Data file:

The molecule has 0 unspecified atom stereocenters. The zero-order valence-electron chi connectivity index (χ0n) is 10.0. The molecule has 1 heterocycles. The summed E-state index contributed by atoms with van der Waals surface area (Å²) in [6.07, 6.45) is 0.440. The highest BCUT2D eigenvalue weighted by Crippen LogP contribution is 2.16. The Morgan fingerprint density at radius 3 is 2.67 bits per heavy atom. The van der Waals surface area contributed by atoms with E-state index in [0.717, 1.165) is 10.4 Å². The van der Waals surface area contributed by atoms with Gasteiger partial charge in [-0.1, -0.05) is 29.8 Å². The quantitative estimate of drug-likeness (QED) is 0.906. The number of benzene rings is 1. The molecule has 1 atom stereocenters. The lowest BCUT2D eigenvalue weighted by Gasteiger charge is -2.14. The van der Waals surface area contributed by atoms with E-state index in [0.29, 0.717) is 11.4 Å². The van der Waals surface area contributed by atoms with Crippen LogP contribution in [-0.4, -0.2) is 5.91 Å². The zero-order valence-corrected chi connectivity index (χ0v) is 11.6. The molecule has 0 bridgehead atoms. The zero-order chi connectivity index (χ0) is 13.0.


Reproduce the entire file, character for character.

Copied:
The molecule has 0 unspecified atom stereocenters. The zero-order valence-electron chi connectivity index (χ0n) is 10.0. The molecule has 1 heterocycles. The summed E-state index contributed by atoms with van der Waals surface area (Å²) in [6.07, 6.45) is 0.440. The highest BCUT2D eigenvalue weighted by Crippen LogP contribution is 2.16. The Morgan fingerprint density at radius 3 is 2.67 bits per heavy atom. The van der Waals surface area contributed by atoms with E-state index in [0.717, 1.165) is 10.4 Å². The van der Waals surface area contributed by atoms with Gasteiger partial charge in [-0.1, -0.05) is 29.8 Å². The quantitative estimate of drug-likeness (QED) is 0.906. The number of benzene rings is 1. The molecule has 1 atom stereocenters. The lowest BCUT2D eigenvalue weighted by Gasteiger charge is -2.14. The van der Waals surface area contributed by atoms with E-state index in [0.29, 0.717) is 11.4 Å². The van der Waals surface area contributed by atoms with Crippen LogP contribution in [-0.4, -0.2) is 5.91 Å². The zero-order valence-corrected chi connectivity index (χ0v) is 11.6. The molecule has 0 bridgehead atoms. The zero-order chi connectivity index (χ0) is 13.0.